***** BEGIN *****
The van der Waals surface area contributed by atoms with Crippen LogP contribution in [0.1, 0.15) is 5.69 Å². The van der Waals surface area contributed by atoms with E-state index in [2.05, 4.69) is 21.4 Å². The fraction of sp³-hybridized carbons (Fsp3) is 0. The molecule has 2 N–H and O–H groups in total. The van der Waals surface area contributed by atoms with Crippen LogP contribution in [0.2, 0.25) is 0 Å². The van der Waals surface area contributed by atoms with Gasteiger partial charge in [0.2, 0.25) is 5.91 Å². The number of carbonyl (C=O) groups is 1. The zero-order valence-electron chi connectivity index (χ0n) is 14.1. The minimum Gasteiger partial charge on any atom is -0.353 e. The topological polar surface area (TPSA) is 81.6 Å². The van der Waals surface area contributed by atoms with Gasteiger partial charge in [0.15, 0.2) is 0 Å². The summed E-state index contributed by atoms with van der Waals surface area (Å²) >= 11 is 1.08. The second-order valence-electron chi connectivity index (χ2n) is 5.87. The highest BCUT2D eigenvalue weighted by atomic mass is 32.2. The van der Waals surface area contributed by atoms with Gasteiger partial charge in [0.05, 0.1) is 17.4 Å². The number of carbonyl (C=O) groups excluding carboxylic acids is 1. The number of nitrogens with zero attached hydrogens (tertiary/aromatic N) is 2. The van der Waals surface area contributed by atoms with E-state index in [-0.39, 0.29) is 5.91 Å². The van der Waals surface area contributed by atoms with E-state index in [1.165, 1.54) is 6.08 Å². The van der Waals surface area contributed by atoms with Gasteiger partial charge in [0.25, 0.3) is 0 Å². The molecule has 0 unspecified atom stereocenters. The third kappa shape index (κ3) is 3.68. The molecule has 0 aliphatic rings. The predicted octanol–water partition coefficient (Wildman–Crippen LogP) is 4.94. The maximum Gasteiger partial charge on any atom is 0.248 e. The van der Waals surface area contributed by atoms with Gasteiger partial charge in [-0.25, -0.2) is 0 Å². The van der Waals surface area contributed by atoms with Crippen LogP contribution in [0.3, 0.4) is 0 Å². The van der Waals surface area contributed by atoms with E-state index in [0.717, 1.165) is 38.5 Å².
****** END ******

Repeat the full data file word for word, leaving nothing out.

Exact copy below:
The van der Waals surface area contributed by atoms with Crippen LogP contribution in [0.1, 0.15) is 5.69 Å². The van der Waals surface area contributed by atoms with E-state index in [2.05, 4.69) is 21.4 Å². The fraction of sp³-hybridized carbons (Fsp3) is 0. The molecule has 2 N–H and O–H groups in total. The van der Waals surface area contributed by atoms with Crippen LogP contribution in [0.2, 0.25) is 0 Å². The van der Waals surface area contributed by atoms with Gasteiger partial charge in [0.2, 0.25) is 5.91 Å². The number of carbonyl (C=O) groups is 1. The zero-order valence-electron chi connectivity index (χ0n) is 14.1. The minimum Gasteiger partial charge on any atom is -0.353 e. The topological polar surface area (TPSA) is 81.6 Å². The van der Waals surface area contributed by atoms with Gasteiger partial charge in [0.15, 0.2) is 0 Å². The summed E-state index contributed by atoms with van der Waals surface area (Å²) >= 11 is 1.08. The second-order valence-electron chi connectivity index (χ2n) is 5.87. The highest BCUT2D eigenvalue weighted by atomic mass is 32.2. The van der Waals surface area contributed by atoms with Gasteiger partial charge in [0.05, 0.1) is 17.4 Å². The number of carbonyl (C=O) groups excluding carboxylic acids is 1. The number of nitrogens with zero attached hydrogens (tertiary/aromatic N) is 2. The van der Waals surface area contributed by atoms with E-state index in [-0.39, 0.29) is 5.91 Å². The van der Waals surface area contributed by atoms with E-state index in [1.165, 1.54) is 6.08 Å². The van der Waals surface area contributed by atoms with Gasteiger partial charge in [0.25, 0.3) is 0 Å². The molecule has 0 unspecified atom stereocenters. The third kappa shape index (κ3) is 3.68. The molecule has 0 aliphatic rings. The predicted octanol–water partition coefficient (Wildman–Crippen LogP) is 4.94. The maximum Gasteiger partial charge on any atom is 0.248 e. The van der Waals surface area contributed by atoms with Gasteiger partial charge in [-0.25, -0.2) is 0 Å². The van der Waals surface area contributed by atoms with Crippen LogP contribution in [0.3, 0.4) is 0 Å². The van der Waals surface area contributed by atoms with E-state index in [0.717, 1.165) is 38.5 Å².